Warm weather will bring with it the start of the latest in a series of a long-term construction projects designed to keep raw sewage out of area rivers.
Anthony Goodnight, director of public works and engineering services for the city of Huntington, told members of the Huntington Common Council on Tuesday morning, March 26, that preliminary work has already begun on one of the projects.
Duke Energy has started relocating about 13 utility poles in the Frederick Street area so that work on that project can begin in early May, Goodnight said.
The Frederick Street project involves the installation of an interceptor sewer line that will capture overflows from the combined wastewater/storm-water line. The interceptor line will carry the overflow to the treatment plant instead of allowing it to flow into the river.
Construction will take place along Frederick Street and portions of Jefferson, Clark and William streets.
A companion project, the Rabbit Run project, is behind schedule, Goodnight said, with bids expected to be received in July or August.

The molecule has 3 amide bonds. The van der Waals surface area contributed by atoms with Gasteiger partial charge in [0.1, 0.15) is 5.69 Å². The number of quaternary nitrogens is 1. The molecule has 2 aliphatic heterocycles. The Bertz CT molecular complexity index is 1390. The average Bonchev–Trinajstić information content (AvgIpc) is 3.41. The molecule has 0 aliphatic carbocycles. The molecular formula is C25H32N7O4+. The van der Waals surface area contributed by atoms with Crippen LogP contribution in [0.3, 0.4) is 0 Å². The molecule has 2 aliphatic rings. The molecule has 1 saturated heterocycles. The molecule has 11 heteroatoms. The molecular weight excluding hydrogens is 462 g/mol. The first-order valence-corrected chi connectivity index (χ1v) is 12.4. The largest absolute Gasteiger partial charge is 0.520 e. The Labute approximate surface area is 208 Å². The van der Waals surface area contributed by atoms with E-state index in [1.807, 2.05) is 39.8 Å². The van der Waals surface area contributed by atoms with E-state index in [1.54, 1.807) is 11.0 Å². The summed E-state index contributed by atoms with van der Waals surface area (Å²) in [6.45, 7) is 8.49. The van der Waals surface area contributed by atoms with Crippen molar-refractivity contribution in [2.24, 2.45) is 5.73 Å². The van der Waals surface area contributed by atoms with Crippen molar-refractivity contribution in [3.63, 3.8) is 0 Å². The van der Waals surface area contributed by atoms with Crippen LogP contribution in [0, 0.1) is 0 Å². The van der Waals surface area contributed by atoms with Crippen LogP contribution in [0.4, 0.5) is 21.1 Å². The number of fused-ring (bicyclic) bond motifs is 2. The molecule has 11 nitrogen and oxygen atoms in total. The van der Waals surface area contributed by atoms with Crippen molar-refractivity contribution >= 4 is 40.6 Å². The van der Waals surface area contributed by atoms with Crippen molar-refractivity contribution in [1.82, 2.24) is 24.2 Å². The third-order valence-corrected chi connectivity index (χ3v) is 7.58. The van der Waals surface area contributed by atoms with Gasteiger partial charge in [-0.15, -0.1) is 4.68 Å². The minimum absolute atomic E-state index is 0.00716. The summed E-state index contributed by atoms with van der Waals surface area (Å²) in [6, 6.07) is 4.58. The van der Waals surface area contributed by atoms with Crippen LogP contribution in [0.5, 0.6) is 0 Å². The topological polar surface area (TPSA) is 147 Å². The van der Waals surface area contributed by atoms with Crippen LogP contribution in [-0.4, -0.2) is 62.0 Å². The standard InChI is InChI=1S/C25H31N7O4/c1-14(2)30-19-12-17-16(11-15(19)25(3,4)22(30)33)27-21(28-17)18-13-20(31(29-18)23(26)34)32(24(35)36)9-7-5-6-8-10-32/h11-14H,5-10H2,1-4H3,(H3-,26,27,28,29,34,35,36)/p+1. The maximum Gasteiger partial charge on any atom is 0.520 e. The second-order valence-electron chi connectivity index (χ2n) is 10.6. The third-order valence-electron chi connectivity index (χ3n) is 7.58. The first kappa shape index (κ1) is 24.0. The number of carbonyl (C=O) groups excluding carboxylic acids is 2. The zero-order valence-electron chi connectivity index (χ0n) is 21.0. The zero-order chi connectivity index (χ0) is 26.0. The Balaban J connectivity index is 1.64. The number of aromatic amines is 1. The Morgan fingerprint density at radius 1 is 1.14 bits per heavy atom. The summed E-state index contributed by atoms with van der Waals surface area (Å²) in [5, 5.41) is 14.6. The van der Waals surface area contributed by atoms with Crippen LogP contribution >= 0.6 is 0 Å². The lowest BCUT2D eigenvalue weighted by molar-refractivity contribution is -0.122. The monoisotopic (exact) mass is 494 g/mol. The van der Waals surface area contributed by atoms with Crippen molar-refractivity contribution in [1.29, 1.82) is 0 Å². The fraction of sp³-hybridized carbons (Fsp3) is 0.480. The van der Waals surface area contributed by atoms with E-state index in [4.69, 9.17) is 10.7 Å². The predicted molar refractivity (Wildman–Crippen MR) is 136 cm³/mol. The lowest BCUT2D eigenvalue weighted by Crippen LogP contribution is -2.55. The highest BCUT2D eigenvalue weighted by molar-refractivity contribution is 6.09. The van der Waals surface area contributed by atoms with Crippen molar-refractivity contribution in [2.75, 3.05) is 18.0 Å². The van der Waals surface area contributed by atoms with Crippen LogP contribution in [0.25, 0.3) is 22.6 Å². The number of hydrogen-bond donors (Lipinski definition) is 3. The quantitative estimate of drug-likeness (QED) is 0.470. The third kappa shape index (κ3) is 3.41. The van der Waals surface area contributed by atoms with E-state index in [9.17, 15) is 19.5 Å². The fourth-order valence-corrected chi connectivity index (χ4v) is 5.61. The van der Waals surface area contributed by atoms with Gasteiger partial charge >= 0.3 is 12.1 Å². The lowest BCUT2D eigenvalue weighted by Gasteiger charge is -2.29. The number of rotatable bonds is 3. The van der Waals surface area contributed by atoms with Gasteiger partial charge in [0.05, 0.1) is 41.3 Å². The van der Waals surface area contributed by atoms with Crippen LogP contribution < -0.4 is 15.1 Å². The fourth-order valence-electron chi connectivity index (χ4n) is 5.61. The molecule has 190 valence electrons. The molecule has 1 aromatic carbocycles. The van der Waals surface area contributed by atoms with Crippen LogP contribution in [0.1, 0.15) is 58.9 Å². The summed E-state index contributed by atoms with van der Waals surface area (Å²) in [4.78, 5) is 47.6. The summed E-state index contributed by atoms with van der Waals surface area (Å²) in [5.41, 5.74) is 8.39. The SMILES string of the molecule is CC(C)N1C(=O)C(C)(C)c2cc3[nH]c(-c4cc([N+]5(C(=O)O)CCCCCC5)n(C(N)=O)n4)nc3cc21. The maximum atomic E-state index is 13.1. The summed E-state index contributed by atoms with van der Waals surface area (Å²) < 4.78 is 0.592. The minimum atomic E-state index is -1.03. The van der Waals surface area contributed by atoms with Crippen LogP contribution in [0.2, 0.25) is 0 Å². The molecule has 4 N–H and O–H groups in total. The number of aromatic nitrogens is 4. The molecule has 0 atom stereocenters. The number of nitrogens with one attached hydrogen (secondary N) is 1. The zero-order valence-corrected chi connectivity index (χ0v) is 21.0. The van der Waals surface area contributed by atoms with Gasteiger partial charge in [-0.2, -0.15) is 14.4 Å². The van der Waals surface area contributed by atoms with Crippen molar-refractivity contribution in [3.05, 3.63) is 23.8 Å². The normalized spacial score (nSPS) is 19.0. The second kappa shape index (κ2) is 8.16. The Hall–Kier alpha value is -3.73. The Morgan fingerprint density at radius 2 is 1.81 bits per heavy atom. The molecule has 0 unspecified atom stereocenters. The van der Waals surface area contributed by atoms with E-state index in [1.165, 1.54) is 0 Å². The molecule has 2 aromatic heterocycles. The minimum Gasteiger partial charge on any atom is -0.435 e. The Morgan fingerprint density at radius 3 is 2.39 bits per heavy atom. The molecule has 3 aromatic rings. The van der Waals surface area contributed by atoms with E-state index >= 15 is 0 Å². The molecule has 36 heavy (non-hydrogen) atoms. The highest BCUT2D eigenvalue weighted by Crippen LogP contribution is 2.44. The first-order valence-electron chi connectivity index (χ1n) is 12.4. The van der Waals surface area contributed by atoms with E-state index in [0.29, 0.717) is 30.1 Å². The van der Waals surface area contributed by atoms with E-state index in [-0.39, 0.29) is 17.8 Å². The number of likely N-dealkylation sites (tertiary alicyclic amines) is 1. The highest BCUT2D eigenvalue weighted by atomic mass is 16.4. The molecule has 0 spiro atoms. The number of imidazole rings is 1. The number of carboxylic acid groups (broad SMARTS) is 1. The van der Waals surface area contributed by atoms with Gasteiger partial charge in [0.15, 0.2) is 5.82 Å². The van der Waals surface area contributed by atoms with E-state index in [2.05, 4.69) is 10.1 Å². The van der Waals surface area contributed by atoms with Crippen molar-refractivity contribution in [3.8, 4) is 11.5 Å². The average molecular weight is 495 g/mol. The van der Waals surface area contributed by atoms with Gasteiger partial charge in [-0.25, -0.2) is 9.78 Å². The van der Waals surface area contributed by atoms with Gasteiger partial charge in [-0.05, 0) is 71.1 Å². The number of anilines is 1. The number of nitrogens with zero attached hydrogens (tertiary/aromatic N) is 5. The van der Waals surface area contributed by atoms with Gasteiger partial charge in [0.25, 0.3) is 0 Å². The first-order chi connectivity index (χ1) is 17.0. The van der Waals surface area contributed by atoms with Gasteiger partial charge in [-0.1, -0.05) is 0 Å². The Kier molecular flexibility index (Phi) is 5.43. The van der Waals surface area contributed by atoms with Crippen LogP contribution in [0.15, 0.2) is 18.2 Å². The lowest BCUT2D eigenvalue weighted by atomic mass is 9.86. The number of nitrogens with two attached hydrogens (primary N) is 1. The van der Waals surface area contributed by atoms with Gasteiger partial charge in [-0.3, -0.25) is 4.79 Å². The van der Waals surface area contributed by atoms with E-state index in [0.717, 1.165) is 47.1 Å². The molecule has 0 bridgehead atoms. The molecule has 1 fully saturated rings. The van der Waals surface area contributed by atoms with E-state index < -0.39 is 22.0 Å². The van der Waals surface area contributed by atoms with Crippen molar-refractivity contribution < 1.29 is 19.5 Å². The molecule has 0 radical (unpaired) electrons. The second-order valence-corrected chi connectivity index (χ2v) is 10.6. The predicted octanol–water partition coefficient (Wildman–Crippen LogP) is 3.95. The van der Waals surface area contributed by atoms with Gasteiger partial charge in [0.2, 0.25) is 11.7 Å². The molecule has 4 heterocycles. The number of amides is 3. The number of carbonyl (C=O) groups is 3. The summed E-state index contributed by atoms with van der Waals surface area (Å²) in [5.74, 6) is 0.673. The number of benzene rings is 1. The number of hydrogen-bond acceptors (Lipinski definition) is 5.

The Rabbit Run project includes installation of two equalization basins south of the river. When more water and sewage comes into the treatment plant than the plant can handle, the excess will be diverted to lagoons. It will be stored for 48 hours and slowly released into the treatment plant.
Construction for the Rabbit Run project will take place mainly on the west end of William Street.
Bids were received last week for an unrelated sewer project, Goodnight said, which will open up an additional 450 acres north of U.S.-24 for development.
Two sewers currently run underneath U.S.-24 to serve the area north of Huntington, Goodnight said, and both are running at capacity. A new line will be installed from Stults Road, near Parkview Huntington Hospital, and run underneath the highway to Carlisle Crossing.
The project should be complete by the end of 2013.
In other business, Mayor Brooks Fetters told council he plans to organize a Mayor's Advisory Council on Community Accessibility.
Council members will help determine priorities as the city works to improve the accessibility of all its facilities.